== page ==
Hunting, a royal pastime

Historical records and anecdotes indicate that the Wadiyars of Mysore were fond of hunting. The writings of travellers and visitors who visited the state during their time describe the royal family’s hunting expeditions. Killing wild animals were not banned those days, rather it was considered as a matter of prestige.

Even Tipu Sultan, a ruler of Mysore state, had kept several wild animals such as tigers, panthers and elephants in his capital Seringapatam, now Srirangapatna. Elephants caught in the wild would be tamed and made to haul heavy objects like wooden logs and carts. During Dasara, a fight between tigers would be arranged. People used to throng in large numbers to witness this.  

During the middle of the 19th century, wild animals roamed freely in Princely Mysore, sightings of tigers along with cubs were reported many times. In dry regions like Chitaldrug, now Chitradurga, there were many human-eating tigers and leopards. While, in forest regions, elephants would destroy the standing crops and human settlements in the adjoining regions. The Commissionerate would announce prize money to those who hunt such wild animals, in order to control the menace.

GP Anderson, superintendent of khedda operations in the southern parts of Mysore district, has written about his experiences in the wild, in the midst of beasts. With the commencement of khedda system, the government’s view on wildlife began to take a new form.

Archival sources preserved at Karnataka State Archives in Mysore throw much light on this. Some of these records like reports, letters and official and semi-official correspondence have been edited and printed under the title Selections from the Records of Mysore Palace, Volume III Game and Tiger Preserves of the Maharajas of Mysore by the Department of Archives, Government of Karnataka, Bengaluru.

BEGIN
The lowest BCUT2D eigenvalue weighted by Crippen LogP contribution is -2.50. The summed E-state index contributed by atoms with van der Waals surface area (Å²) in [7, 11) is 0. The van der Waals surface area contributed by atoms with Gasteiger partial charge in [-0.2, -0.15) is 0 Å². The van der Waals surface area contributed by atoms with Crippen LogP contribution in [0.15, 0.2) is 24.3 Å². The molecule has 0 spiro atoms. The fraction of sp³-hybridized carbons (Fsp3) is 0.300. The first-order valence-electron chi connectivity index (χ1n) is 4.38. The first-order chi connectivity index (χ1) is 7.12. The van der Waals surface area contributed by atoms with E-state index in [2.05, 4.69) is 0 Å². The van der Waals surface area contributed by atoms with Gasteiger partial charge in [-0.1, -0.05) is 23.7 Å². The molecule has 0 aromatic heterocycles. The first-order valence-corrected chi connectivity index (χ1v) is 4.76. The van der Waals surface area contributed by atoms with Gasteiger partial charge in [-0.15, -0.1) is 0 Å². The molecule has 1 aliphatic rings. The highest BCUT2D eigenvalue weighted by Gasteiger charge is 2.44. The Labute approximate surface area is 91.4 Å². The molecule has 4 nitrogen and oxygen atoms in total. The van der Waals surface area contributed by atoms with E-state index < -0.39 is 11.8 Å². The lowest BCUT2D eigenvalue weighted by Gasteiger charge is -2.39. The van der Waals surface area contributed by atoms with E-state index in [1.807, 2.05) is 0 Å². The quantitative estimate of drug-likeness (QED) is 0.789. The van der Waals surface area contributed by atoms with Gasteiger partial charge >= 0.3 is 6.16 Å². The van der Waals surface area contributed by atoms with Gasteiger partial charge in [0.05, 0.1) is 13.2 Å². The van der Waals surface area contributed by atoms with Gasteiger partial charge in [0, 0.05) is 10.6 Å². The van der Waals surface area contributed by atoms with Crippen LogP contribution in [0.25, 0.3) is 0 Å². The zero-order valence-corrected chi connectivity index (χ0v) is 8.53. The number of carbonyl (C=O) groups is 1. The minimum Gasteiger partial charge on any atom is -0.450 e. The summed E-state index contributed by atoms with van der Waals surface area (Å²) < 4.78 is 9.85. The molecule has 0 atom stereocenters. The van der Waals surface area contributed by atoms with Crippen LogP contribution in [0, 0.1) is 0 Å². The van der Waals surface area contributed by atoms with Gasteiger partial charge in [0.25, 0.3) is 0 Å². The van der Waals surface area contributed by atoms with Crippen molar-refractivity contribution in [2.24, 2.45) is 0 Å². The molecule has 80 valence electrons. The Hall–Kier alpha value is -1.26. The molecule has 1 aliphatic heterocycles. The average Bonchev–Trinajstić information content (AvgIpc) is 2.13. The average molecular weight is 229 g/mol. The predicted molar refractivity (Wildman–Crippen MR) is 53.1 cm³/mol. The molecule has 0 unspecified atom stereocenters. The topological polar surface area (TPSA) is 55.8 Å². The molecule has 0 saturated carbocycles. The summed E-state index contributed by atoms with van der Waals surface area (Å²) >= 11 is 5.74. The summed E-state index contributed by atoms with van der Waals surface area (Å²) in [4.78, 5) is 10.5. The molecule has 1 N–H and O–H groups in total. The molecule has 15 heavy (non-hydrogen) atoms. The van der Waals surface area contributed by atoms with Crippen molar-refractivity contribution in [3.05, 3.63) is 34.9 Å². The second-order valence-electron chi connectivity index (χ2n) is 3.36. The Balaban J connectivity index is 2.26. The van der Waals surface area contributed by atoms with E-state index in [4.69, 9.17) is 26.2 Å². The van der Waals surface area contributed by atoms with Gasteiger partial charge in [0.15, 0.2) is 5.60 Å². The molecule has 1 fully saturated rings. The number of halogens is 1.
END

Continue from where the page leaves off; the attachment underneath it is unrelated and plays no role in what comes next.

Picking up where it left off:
Interestingly, Lalbagh Botanical Gardens in Bengaluru initially had a menagerie with many wild animals and exotic birds. At Mysore, the Sri Chamarajendra Zoological Gardens was established. During the rule of Chamaraja Wadiyar X, the menagerie at Bengaluru and the Mysore Zoo worked in collaboration, animals and birds were exchanged. In 1901, the menagerie was ravaged due to heavy rains. 

B L Rice’s gazetteers provide us with statistics pertaining to the death of human beings and the killing of wild animals. As many as 127 tigers, 377 panthers and around 2,690 other wild animals including hyenas, wild pigs, jackals and wolves were killed from 1890 to 1892. 

Game Laws

The large scale killing of tigers, panthers and other wild animals alarmed the Government of the Maharaja, and it passed The Mysore Game and Fish Preservation Regulation, 1901 (commonly known as Mysore Game Laws, 1901) to prevent indiscriminate hunting of wild animals and birds. The Act also aimed to protect fish diversity in Mysore. 

More watchers were subsequently appointed to keep an eye on unlawful activities in the forest. Accordingly, shooting without a licence was prohibited. 

The correspondence exchanged between Huzur Secretary and his subordinates in Tiger Preserve provide interesting details. Particularly the details and especially the diaries maintained by D N Neelakanta Rao, a Game Preserves Officer. In his letter dated August 28, 1933, he describes how two rogue elephants one each in B R Hills and Bandipur were killed. He has also written about the measurement of the tusks which were sent to the trophy room at Mysore Palace to be showcased for royal dignitaries and visitors.

His diary entries provide us information about the tracks, trails and routes of wild animals. We also get information about the bungalows hidden inside the thick forest, water holes, tanks, places to tie baits for shikars, hiding places, machans, watchtowers, blocks and block lines erected, and innumerable tanks in Bandipur, B R Hills, Antharasanthe, Berambadi, Kyathadevara Gudi and others. It also gives insights into the flora and fauna of the time.

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